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I have stolen the original title from this article for this post as I must admit that the topic is beyond my knowledge. I do have a master in zoology, but back then we learned very little about genetics.
Anyway, Frantisek Kovarik and several other co-workers have recently published a study on the evolutionary dynamics of rDNA clusters on chromosomes of buthid scorpions. The study provides the first analysis of karyotype evolution within a phylogenetic context for the whole of the family Buthidae. For more information you can check out the abstract or the article.
We examined the distribution of genes for major ribosomal RNAs (rDNA) on holokinetic chromosomes of 74 species belonging to 19 genera of scorpions from the family Buthidae using fluorescence in situ hybridization (FISH). Our analysis revealed differences between the two main evolutionary lineages within the family. The genera belonging to the ‘Buthus group’, with a proposed Laurasian origin, possess one pair of rDNA mainly in an interstitial position, with the only exceptions being the terminal location found in some Hottentotta and Buthacus species, possibly as a result of chromosome fissions. All the remaining buthid ‘groups’ possess rDNA found strictly in a terminal position. However, the number of signals may increase from an ancestral state of one pair of rDNA loci to up to seven signals in Reddyanus ceylonensis Kovařík et al., 2016. Despite the differences in evolutionary dynamics of the rDNA clusters between the ‘Buthus group’ and other lineages investigated, we found a high incidence of reciprocal translocations and presence of multivalent associations during meiosis in the majority of the genera studied. These phenomena seem to be typical for the whole family Buthidae.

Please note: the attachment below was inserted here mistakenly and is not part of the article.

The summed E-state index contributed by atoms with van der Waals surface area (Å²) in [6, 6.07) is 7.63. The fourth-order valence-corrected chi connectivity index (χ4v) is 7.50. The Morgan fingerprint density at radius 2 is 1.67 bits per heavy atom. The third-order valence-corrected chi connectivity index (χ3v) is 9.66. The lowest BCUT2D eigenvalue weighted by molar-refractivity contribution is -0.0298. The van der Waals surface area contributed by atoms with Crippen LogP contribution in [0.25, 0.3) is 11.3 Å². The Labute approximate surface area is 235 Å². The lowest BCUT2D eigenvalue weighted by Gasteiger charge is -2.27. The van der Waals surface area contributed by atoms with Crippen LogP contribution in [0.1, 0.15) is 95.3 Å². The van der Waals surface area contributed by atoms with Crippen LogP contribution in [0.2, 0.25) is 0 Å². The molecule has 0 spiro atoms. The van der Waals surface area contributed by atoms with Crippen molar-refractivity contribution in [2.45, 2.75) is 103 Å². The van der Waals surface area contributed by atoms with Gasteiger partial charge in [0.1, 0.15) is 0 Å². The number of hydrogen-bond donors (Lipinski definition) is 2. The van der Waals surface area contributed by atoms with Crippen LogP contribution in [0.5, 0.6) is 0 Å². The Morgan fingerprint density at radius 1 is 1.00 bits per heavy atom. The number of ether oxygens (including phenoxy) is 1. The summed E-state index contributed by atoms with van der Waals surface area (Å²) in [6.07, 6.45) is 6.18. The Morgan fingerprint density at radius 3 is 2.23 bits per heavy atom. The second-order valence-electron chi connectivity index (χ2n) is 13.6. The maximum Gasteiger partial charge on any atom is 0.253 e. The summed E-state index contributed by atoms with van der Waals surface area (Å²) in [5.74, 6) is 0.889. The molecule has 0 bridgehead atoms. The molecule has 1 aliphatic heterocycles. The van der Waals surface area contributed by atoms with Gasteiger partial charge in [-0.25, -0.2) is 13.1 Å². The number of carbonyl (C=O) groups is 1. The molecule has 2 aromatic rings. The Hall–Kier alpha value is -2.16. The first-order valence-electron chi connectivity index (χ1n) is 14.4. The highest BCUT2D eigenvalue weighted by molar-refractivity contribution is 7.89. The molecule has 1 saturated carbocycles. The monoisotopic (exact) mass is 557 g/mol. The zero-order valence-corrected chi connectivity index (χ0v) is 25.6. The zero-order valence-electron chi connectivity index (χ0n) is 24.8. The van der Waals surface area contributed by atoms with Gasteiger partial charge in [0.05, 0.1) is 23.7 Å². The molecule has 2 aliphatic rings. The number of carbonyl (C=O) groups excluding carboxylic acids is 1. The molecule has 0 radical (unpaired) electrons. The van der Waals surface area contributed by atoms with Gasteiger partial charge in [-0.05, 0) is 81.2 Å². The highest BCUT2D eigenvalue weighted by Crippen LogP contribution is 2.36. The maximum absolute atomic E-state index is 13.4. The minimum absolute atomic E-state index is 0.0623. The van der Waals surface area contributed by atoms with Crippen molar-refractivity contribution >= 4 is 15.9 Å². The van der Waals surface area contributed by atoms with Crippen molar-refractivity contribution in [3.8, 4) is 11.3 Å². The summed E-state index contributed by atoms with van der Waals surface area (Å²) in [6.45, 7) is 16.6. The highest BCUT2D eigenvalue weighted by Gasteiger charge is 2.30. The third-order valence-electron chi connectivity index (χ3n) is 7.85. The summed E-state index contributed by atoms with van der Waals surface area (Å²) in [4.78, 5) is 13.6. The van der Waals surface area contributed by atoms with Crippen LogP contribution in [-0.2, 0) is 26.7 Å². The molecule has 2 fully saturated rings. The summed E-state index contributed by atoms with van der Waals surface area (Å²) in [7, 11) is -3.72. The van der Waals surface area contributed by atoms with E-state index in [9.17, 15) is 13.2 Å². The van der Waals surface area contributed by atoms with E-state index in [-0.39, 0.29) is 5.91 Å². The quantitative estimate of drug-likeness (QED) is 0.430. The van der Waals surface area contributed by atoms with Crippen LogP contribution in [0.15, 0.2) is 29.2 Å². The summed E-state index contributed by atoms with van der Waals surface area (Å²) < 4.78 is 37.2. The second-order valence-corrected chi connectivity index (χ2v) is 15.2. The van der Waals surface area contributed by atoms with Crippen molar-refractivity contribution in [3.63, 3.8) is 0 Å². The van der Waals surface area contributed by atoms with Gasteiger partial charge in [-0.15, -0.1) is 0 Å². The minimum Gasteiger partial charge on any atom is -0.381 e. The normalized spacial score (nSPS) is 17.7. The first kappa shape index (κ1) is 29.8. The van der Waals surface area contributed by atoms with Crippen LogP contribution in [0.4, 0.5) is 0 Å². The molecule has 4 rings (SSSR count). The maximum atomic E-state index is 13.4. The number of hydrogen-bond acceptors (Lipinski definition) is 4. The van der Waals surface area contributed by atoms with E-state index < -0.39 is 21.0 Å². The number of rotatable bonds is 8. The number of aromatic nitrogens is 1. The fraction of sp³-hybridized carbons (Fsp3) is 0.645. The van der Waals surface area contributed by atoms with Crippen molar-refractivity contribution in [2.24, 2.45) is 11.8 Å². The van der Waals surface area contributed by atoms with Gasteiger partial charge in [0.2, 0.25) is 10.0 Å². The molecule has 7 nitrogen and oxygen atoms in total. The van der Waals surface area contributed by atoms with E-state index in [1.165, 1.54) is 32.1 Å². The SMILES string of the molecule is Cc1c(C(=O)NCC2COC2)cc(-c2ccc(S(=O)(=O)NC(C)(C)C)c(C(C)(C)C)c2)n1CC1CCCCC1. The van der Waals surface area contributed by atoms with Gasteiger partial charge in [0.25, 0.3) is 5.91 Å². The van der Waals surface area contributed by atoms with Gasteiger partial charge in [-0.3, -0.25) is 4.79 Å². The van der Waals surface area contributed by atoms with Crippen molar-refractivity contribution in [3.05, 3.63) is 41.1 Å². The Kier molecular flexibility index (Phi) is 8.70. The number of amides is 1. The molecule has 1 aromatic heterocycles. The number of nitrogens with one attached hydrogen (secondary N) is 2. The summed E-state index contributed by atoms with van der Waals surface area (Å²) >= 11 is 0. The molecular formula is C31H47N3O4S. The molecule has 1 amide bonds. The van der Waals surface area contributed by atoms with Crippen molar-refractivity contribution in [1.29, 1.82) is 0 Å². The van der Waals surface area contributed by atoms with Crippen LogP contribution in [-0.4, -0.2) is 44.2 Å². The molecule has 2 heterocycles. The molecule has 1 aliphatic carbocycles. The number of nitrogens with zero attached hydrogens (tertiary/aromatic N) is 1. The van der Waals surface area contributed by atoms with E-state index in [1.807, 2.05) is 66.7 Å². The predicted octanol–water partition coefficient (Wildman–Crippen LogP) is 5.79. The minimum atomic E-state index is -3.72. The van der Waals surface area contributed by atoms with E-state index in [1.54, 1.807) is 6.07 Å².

Šťáhlavský F, Nguyen P, Sadílek D, Štundlová J, Just P, Haddad CR, et al. Evolutionary dynamics of rDNA clusters on chromosomes of buthid scorpions (Chelicerata: Arachnida). Biological Journal of the Linnean Society. 2020;Online first:1-19. [Subscription required for full text]
Thanks to Frantisek Kovarik for sending me their article!